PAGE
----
On both sides?
How outrageous is it to suggest a moral equivalency between the Palestinians and Israel when it comes to incitement, terrorism and murder?
And while Israel is criticized by name throughout the resolution, the word “Palestinian” does not appear one time – not even one – in the entire Resolution – except for a reference to occupied “Palestinian territory.”
Is that a fair and balanced document – meriting U.S. support?
The “Palestinians” are not referred to ever in the entire Resolution!
And the Secretary makes it sound as if “incitement and violence and terrorism” are wrong but he does not make these actions sound horrific and an anathema.
Which is worse, I would ask Sec. Kerry?
A community of Jews living near the Jordan River – or Palestinians slitting the throat of a baby while she sleeps in her bed? Or hacking rabbis to death while praying in a synagogue; Or driving cars and trucks into civilians waiting at a bus stop?
Which truly warrants condemnation in the Security Council?
Which should be defined as “illegal” and a “flagrant violation of international law?”
Are settlements problematic to the peace process?
They very well may be.
But they do not rise to the level of Palestinians teaching their children that Jews are the descendants of pigs and apes – of Palestinian Authority Television teaching children to sing songs of murdering Jews; of teaching children to chant – “From The River To the Sea, all of Palestine will be free.”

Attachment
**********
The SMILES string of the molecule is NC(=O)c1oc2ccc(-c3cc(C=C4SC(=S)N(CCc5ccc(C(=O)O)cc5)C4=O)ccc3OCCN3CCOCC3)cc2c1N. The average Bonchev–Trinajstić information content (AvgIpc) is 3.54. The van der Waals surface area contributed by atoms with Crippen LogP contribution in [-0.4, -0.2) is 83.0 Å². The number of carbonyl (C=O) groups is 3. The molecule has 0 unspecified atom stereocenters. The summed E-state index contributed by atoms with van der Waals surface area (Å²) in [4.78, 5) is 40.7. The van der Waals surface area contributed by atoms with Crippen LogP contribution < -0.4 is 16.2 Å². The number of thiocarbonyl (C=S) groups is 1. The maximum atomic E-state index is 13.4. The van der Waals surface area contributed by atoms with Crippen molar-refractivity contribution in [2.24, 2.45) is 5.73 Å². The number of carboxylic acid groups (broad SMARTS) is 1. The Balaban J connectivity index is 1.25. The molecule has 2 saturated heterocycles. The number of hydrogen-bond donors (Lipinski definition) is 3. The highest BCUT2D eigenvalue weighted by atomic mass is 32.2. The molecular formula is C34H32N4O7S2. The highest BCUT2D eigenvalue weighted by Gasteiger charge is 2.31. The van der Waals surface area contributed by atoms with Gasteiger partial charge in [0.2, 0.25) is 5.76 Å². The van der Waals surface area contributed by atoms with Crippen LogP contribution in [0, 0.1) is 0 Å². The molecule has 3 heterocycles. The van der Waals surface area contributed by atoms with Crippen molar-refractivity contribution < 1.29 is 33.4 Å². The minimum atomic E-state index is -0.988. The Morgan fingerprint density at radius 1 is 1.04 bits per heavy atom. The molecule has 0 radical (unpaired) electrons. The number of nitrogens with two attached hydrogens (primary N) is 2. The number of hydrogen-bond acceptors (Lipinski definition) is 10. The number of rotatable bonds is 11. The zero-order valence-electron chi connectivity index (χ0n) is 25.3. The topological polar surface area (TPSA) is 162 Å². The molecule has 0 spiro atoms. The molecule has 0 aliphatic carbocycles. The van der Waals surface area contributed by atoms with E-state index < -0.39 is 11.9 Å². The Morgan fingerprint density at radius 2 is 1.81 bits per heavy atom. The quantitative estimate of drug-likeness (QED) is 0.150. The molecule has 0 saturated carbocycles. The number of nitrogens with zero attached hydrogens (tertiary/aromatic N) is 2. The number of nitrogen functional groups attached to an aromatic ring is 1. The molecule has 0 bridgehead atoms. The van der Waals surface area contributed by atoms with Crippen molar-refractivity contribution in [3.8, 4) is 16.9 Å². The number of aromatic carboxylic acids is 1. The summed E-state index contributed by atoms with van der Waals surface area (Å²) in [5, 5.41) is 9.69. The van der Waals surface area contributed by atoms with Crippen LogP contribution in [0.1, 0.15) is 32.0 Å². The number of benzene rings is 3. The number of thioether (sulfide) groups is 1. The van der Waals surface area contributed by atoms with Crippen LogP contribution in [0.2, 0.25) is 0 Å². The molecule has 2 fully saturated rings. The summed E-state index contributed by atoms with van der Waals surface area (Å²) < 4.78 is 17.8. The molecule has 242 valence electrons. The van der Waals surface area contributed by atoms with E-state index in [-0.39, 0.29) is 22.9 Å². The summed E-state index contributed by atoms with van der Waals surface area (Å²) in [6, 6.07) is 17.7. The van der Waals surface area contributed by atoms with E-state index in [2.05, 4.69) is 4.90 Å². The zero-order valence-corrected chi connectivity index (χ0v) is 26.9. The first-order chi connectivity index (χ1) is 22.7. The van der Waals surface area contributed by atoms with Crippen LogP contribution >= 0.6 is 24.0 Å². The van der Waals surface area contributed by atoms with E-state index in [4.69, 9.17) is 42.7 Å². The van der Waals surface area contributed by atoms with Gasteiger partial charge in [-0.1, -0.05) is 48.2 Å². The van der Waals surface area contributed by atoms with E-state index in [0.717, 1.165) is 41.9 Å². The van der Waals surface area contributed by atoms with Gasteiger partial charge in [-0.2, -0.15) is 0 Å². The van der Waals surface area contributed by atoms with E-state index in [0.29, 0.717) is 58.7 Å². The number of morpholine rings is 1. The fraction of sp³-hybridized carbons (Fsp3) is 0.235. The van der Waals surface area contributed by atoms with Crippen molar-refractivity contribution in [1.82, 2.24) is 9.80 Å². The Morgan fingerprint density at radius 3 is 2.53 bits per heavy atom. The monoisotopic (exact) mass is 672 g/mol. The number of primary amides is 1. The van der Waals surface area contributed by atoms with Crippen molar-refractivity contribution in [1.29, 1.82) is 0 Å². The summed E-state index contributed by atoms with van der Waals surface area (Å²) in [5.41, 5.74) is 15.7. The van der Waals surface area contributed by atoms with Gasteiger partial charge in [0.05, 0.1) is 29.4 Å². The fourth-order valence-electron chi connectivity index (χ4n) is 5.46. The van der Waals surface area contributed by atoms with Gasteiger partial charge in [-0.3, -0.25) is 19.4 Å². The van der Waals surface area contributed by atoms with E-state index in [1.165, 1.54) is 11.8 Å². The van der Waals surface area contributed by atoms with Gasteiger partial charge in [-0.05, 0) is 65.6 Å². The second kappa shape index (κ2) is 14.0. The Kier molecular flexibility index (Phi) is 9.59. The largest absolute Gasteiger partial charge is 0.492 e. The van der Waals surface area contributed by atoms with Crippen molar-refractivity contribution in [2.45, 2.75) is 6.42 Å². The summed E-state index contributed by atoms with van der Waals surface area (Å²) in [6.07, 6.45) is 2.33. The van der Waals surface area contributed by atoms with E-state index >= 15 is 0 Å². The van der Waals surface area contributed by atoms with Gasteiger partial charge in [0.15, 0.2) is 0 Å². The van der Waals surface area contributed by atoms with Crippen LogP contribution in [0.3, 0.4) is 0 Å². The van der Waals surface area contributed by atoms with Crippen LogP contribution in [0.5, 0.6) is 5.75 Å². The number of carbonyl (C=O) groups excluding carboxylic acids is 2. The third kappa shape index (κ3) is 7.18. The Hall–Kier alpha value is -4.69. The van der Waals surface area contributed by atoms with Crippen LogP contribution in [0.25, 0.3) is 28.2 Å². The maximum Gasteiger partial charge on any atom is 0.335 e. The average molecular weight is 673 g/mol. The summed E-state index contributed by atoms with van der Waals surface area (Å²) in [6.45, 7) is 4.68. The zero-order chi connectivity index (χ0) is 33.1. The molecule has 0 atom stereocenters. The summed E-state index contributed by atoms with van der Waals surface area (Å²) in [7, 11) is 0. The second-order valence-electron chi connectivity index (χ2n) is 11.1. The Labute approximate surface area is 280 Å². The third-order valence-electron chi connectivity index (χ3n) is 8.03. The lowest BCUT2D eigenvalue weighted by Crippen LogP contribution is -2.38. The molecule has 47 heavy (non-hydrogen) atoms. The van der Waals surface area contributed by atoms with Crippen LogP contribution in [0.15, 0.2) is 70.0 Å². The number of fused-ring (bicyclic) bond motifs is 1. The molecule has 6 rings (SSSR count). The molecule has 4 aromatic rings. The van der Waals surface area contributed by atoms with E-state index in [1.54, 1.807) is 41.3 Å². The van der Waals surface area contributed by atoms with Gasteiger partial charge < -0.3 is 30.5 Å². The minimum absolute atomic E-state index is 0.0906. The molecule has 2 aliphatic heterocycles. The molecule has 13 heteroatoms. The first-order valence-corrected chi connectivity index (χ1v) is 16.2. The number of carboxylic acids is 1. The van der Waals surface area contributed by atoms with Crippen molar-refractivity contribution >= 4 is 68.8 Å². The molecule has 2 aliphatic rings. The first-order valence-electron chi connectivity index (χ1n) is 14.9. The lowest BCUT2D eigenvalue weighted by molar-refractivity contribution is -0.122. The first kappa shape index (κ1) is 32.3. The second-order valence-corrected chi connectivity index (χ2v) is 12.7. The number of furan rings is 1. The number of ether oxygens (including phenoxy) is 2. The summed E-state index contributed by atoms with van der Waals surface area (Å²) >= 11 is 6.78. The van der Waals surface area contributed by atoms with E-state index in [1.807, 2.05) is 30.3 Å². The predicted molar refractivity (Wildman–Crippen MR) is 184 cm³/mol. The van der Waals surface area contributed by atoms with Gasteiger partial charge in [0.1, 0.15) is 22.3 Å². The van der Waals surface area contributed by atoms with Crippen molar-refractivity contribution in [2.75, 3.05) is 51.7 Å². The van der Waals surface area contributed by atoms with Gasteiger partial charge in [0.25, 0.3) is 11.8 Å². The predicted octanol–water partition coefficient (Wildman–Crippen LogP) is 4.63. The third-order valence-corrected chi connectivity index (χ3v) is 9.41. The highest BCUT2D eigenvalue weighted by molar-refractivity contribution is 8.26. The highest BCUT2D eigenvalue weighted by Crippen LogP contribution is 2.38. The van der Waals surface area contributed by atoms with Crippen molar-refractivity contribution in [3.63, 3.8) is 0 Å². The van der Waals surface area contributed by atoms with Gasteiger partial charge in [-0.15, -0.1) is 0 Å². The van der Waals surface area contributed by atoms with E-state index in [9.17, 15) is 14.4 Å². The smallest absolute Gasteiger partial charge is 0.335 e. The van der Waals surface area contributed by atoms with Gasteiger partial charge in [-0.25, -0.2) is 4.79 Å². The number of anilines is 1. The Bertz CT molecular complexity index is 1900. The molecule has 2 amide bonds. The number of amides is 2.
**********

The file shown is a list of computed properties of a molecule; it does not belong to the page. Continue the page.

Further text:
John Kerry’s speech was seductive because it made it sound as if two parties were equally unable to work out a peaceful compromise – because one was involved in violent protest, while the other was truly undermining any possibility of a peace compromise by building communities on the West Bank.
That was why John Kerry’s speech was insidious, even if he meant well (and I believe he did).
Which is why it is imperative now for Americans to speak out in defense of the State of Israel. Not simply American Jews – but all Americans who see the truth of the Middle East for what it is – namely, the tragic situation where Palestinians will not agree to share the land with the Jews no matter how many times the Jews offer to share the land (and present plans that would give the Palestinians more than 90% of the West Bank for a state of their own).